4. The dry fabric grommet is set in place and Poly Brush applied only to the inner portion. The opposite end of the brush is used to push the fabric tight against the plastic grommet. This causes the outer portion of the fabric to bulge upward, but that will be addressed later. The Poly Tack is allowed to set up for at least a half hour or longer.

    IMG_2484.jpg

    5. A hobby iron set to 250 degrees is used to gently smooth out the defects but only on the fabric over the plastic grommet. The fabric is ironed to make the fabric rest flat.

    IMG_2486.jpg

    6. Once smoothed, Poly Brush is applied to the rest of the fabric grommet. The opposite end of the paint brush is used to snug the fabric into the outer edge of grommet. This will cause bulges along the outer perimeter, which will be addressed later.

    IMG_2488.jpg

    7. After the Poly Tack has set up, the hobby iron is used to smooth the defects along the outer perimeter of the grommet. Smooth to the touch, not even-appearing color, is the objective.The goal is a nicely sealed line along the edges of the plastic grommet.

    IMG_2489(1).jpg

    Another point. The plastic grommet that is placed at the front stabilizer location was nearly a quarter inch too long. The excess was trimmed and the corners rounded to assure a proper fit.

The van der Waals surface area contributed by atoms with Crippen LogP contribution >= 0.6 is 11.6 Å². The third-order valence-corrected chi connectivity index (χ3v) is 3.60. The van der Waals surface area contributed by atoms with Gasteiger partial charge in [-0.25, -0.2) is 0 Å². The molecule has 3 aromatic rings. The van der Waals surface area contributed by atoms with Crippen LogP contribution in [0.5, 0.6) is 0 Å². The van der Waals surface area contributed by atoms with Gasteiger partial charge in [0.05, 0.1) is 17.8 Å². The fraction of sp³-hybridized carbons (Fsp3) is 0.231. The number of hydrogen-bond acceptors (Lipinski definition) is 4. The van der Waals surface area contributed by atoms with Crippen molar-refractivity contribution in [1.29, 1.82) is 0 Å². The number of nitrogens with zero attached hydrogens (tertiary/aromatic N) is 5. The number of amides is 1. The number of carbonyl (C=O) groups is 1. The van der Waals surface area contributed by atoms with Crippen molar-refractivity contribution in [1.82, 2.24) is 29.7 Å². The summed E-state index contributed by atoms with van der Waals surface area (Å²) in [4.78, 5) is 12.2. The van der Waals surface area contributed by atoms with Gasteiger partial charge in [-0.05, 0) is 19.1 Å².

IMG_2449.jpg
    Last edited by ceslaw; 12-13-2021 at 03:44 PM.

  5. #265
    Senior Member ceslaw's Avatar
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    Default Re: Chuck and Ryan's Build Tips

    Sticky Stuff. To help ‘massage’ the fabric into place in certain areas a piece of scrap aluminum is used. The aluminum quickly becomes sticky from the Poly Tack or Poly Brush requiring it be cleaned or replaced. Removing the Poly Tack or Poly Brush is a pain.

    Covering the aluminum with blue masking tape makes it easy. Just replace the tape when it starts to stick.

    IMG_2309.jpg

    Here is a trick for holding the fabric in place in the aft window slots. A handful of tongue depressors and wax paper are needed. Once the fabric is in place a tongue depressor wrapped in waxed paper is pushed into the slot. Several additional tongue depressors are used to tighten things up. When the wax paper and tongue depressors are removed the fabric is (hopefully) firmly in place.

    IMG_2385.jpg

    IMG_2386.jpg

    IMG_2392.jpg

  6. #266
    Senior Member ceslaw's Avatar
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    Default Re: Chuck and Ryan's Build Tips

    Parchment paper. The pinked edges of the tapes are touched up with the hobby iron set around 250 degrees each time Poly Brush is applied. Go to the kitchen and steal a piece of parchment baking paper from your spouse. She will never notice. The job goes quicker and the iron does not get gummed up with sticky Poly Brush.

    IMG_2803.jpg

    IMG_2800.jpg

  7. #267
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    Default Re: Chuck and Ryan's Build Tips

    Quote Originally Posted by ceslaw View Post
    parchment paper. The pinked edges of the tapes are touched up with the hobby iron set around 250 degrees each time poly brush is applied. Go to the kitchen and steal a piece of parchment baking paper from your spouse. She will never notice. The job goes quicker and the iron does not get gummed up with sticky poly brush.

    IMG_2803.jpg

    IMG_2800.jpg
    excellent !!!